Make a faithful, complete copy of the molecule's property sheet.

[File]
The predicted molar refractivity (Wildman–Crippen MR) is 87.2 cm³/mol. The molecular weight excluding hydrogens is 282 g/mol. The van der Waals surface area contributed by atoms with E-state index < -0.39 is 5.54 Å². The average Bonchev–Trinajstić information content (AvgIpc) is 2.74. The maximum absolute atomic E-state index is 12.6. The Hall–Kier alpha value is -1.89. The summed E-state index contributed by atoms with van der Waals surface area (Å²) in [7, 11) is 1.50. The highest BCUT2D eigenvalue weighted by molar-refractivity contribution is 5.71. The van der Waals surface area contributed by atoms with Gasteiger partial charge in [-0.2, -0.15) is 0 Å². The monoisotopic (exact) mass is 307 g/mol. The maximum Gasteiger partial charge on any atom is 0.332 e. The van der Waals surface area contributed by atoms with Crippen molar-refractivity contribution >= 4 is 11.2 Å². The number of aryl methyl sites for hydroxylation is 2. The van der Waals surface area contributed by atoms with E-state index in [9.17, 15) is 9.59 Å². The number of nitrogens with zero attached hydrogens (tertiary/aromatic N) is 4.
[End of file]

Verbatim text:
The predicted molar refractivity (Wildman–Crippen MR) is 87.2 cm³/mol. The molecular weight excluding hydrogens is 282 g/mol. The van der Waals surface area contributed by atoms with E-state index < -0.39 is 5.54 Å². The average Bonchev–Trinajstić information content (AvgIpc) is 2.74. The maximum absolute atomic E-state index is 12.6. The Hall–Kier alpha value is -1.89. The summed E-state index contributed by atoms with van der Waals surface area (Å²) in [7, 11) is 1.50. The highest BCUT2D eigenvalue weighted by molar-refractivity contribution is 5.71. The van der Waals surface area contributed by atoms with Gasteiger partial charge in [-0.2, -0.15) is 0 Å². The monoisotopic (exact) mass is 307 g/mol. The maximum Gasteiger partial charge on any atom is 0.332 e. The van der Waals surface area contributed by atoms with Crippen molar-refractivity contribution >= 4 is 11.2 Å². The number of aryl methyl sites for hydroxylation is 2. The van der Waals surface area contributed by atoms with E-state index in [9.17, 15) is 9.59 Å². The number of nitrogens with zero attached hydrogens (tertiary/aromatic N) is 4.